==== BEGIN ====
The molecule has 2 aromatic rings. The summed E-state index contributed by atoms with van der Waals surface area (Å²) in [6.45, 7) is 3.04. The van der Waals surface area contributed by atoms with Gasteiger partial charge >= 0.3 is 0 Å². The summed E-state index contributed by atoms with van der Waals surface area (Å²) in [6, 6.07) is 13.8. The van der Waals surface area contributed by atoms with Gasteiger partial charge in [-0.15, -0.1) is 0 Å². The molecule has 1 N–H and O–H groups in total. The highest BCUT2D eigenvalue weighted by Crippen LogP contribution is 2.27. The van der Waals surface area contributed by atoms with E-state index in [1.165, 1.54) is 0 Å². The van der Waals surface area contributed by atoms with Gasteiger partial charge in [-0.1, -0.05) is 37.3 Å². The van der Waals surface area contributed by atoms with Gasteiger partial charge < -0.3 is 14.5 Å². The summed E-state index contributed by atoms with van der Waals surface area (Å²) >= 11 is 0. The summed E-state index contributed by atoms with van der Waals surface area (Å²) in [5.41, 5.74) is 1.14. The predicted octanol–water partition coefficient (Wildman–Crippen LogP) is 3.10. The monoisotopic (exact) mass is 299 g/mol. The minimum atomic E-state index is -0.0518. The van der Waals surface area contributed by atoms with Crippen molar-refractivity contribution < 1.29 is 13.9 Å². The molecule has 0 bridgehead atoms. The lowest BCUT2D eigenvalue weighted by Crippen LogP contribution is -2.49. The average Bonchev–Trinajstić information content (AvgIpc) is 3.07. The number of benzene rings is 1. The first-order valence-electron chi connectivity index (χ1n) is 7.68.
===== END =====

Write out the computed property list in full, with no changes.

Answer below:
The molecule has 2 aromatic rings. The summed E-state index contributed by atoms with van der Waals surface area (Å²) in [6.45, 7) is 3.04. The van der Waals surface area contributed by atoms with Gasteiger partial charge >= 0.3 is 0 Å². The summed E-state index contributed by atoms with van der Waals surface area (Å²) in [6, 6.07) is 13.8. The van der Waals surface area contributed by atoms with Gasteiger partial charge in [-0.15, -0.1) is 0 Å². The molecule has 1 N–H and O–H groups in total. The highest BCUT2D eigenvalue weighted by Crippen LogP contribution is 2.27. The van der Waals surface area contributed by atoms with E-state index in [1.165, 1.54) is 0 Å². The van der Waals surface area contributed by atoms with Gasteiger partial charge in [-0.1, -0.05) is 37.3 Å². The van der Waals surface area contributed by atoms with Gasteiger partial charge < -0.3 is 14.5 Å². The summed E-state index contributed by atoms with van der Waals surface area (Å²) >= 11 is 0. The summed E-state index contributed by atoms with van der Waals surface area (Å²) in [5.41, 5.74) is 1.14. The predicted octanol–water partition coefficient (Wildman–Crippen LogP) is 3.10. The monoisotopic (exact) mass is 299 g/mol. The minimum atomic E-state index is -0.0518. The van der Waals surface area contributed by atoms with Crippen molar-refractivity contribution < 1.29 is 13.9 Å². The molecule has 0 bridgehead atoms. The lowest BCUT2D eigenvalue weighted by Crippen LogP contribution is -2.49. The average Bonchev–Trinajstić information content (AvgIpc) is 3.07. The number of benzene rings is 1. The first-order valence-electron chi connectivity index (χ1n) is 7.68.